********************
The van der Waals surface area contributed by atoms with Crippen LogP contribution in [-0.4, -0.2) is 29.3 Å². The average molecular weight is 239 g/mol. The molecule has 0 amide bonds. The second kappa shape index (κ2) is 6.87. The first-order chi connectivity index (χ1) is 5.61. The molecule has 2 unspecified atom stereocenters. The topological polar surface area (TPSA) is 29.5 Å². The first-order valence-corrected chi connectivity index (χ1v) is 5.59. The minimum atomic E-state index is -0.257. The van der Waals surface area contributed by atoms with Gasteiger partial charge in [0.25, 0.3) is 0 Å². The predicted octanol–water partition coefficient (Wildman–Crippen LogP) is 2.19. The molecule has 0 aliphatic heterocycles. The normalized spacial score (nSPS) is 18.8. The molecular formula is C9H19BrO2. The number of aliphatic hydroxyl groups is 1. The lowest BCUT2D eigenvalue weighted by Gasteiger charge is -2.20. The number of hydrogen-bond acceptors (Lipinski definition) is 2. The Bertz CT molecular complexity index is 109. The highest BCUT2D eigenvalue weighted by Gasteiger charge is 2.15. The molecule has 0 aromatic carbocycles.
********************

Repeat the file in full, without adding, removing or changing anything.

The van der Waals surface area contributed by atoms with Crippen LogP contribution in [-0.4, -0.2) is 29.3 Å². The average molecular weight is 239 g/mol. The molecule has 0 amide bonds. The second kappa shape index (κ2) is 6.87. The first-order chi connectivity index (χ1) is 5.61. The molecule has 2 unspecified atom stereocenters. The topological polar surface area (TPSA) is 29.5 Å². The first-order valence-corrected chi connectivity index (χ1v) is 5.59. The minimum atomic E-state index is -0.257. The van der Waals surface area contributed by atoms with Gasteiger partial charge in [0.25, 0.3) is 0 Å². The predicted octanol–water partition coefficient (Wildman–Crippen LogP) is 2.19. The molecule has 0 aliphatic heterocycles. The normalized spacial score (nSPS) is 18.8. The molecular formula is C9H19BrO2. The number of aliphatic hydroxyl groups is 1. The lowest BCUT2D eigenvalue weighted by Gasteiger charge is -2.20. The number of hydrogen-bond acceptors (Lipinski definition) is 2. The Bertz CT molecular complexity index is 109. The highest BCUT2D eigenvalue weighted by Gasteiger charge is 2.15. The molecule has 0 aromatic carbocycles.